Spanish market remains stable with demand up from foreign buyers Q1 2016
British buyers have contributed the most to a steady growth in overseas buyers demand for property in Spain as the housing market remains stable.
According to figures from the College of Property Registrars more than one in 10 properties sold in Spain is now bought by a foreign buyer, including expats and non-residents.
Foreign demand as a percentage of the market was 13% last year, fractionally down from 13.5% the year before and foreigners bought 46,000 homes in Spain last year, 12,000 in the last quarter alone.
Overall foreign demand was up 11% last year, and 12% in the last quarter, whilst local demand grew by only 7% in the last quarter.
British buyers were once again the biggest group of buyers by a large margin with 9,956 acquisitions last year, some 21% of foreign demand last year, followed by the French with 4,116 or 9%, and the Germans with 3,445 or 7%.
‘The big story from last year’s foreign sales figures was the 81% increase in British demand compared to the year before. The British are clearly back to being the dominant force in foreign demand, though not yet as dominant as they were in the boom years,’ Stucklin explained.
‘Low Spanish property prices, down around 50% from the peak, plus a stronger Pound are no doubt fuelling British demand,’ he said but pointed out that fears of the UK leaving the European Union following the forthcoming referendum vote in June creating uncertainty about the UK’s future in Europe, and a weaker Pound in the short term, could encourage British buyers to sit on the sidelines for the next few months.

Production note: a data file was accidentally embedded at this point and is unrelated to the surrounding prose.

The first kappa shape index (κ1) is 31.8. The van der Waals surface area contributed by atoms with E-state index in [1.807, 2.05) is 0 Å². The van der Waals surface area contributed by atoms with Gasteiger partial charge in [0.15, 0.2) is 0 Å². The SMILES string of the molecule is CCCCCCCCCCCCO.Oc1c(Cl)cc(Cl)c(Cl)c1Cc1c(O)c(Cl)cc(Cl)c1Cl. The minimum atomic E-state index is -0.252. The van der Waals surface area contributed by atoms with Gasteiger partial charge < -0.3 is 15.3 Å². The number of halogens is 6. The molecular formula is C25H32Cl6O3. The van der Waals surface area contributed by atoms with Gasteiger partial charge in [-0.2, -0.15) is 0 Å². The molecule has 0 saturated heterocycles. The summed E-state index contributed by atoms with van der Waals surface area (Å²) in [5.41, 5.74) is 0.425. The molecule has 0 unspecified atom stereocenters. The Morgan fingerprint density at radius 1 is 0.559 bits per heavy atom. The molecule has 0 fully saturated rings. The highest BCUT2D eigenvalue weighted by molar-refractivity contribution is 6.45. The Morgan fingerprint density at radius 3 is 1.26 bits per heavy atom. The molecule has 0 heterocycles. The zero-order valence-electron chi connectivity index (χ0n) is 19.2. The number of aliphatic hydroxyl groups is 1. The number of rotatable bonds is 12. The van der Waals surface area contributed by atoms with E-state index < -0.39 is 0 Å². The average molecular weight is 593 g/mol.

‘So don’t be surprised if British demand is significantly down in the first quarter of this year when the figures come out,’ he added.
At the other end of the scale Russian demand was hammered last year, down 43%, thanks to serious economic problems at home pushing the Rouble down around 16% in the last year, and 50% in the last 3 years, leaving many Russians much poorer.
Although the market is recovering in Spain there are still signs that pries and sales are up and down. The latest data from property portal Idealista shows that the average prices of a home in Spain fell by 0.9% in February to €1,583 per square meter.
Only two of Spain’s regions registered increases in the average price of property with the Canary Islands up 1.5% and the Balearic Islands up 0.3%. In Galicia the prices remained stable, while the biggest declines registered were those for La Rioja with a decline of 2.8%, Murcia down 2.2% and Castilla y León down 1.8%.
The Basque Country remains the most expensive region for second hand housing, with an average price per square metre of €2,550, followed by Madrid at €2,371 and the Balearic Islands at €1,900.
In contrast, the regions with the most affordable housing in February were Extremadura at €955 per square meter, Castilla-La Mancha at €968 and Murcia at €1,057.
But the residential real estate market is regarded as stable. The latest index from the Housing Department shows house prices rose 1.8% last year, the first time this index has finished a year in positive territory since 2007.
While the latest index from appraisal company Tinsa shows average national prices were up 2.7% over 12 months, and by 6.1% on the coast, and 2.5% on the Balearic Islands and Canary Islands.